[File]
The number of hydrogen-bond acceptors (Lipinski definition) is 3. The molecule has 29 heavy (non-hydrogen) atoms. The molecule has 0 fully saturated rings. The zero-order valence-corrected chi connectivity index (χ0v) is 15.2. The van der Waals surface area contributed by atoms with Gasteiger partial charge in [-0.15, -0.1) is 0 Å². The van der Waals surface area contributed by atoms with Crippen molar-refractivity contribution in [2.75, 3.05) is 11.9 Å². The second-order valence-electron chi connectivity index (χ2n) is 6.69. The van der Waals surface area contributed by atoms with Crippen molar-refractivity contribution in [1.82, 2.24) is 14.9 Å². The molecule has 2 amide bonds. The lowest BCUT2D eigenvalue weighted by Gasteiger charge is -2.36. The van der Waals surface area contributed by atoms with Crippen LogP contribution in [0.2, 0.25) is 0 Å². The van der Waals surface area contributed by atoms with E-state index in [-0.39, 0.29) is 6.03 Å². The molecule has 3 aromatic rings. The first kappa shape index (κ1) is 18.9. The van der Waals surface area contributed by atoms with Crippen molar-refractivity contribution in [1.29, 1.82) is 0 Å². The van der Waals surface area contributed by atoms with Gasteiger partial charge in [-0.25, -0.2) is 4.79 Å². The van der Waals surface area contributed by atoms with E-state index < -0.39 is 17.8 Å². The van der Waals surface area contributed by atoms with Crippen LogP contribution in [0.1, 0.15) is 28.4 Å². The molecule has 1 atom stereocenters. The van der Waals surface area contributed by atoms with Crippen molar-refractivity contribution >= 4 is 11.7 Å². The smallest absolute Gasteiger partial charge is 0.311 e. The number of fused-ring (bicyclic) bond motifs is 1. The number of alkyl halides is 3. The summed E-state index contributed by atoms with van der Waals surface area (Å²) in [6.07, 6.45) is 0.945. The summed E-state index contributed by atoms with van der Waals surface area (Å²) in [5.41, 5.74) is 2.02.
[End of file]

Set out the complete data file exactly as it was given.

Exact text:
The number of hydrogen-bond acceptors (Lipinski definition) is 3. The molecule has 29 heavy (non-hydrogen) atoms. The molecule has 0 fully saturated rings. The zero-order valence-corrected chi connectivity index (χ0v) is 15.2. The van der Waals surface area contributed by atoms with Gasteiger partial charge in [-0.15, -0.1) is 0 Å². The van der Waals surface area contributed by atoms with Crippen molar-refractivity contribution in [2.75, 3.05) is 11.9 Å². The second-order valence-electron chi connectivity index (χ2n) is 6.69. The van der Waals surface area contributed by atoms with Crippen molar-refractivity contribution in [1.82, 2.24) is 14.9 Å². The molecule has 2 amide bonds. The lowest BCUT2D eigenvalue weighted by Gasteiger charge is -2.36. The van der Waals surface area contributed by atoms with Crippen LogP contribution in [0.2, 0.25) is 0 Å². The van der Waals surface area contributed by atoms with E-state index in [-0.39, 0.29) is 6.03 Å². The molecule has 3 aromatic rings. The first kappa shape index (κ1) is 18.9. The van der Waals surface area contributed by atoms with Crippen molar-refractivity contribution in [1.29, 1.82) is 0 Å². The van der Waals surface area contributed by atoms with Gasteiger partial charge in [-0.25, -0.2) is 4.79 Å². The van der Waals surface area contributed by atoms with E-state index < -0.39 is 17.8 Å². The van der Waals surface area contributed by atoms with Crippen LogP contribution in [0.1, 0.15) is 28.4 Å². The molecule has 1 atom stereocenters. The van der Waals surface area contributed by atoms with Crippen molar-refractivity contribution >= 4 is 11.7 Å². The smallest absolute Gasteiger partial charge is 0.311 e. The number of fused-ring (bicyclic) bond motifs is 1. The number of alkyl halides is 3. The summed E-state index contributed by atoms with van der Waals surface area (Å²) in [6.07, 6.45) is 0.945. The summed E-state index contributed by atoms with van der Waals surface area (Å²) in [5.41, 5.74) is 2.02.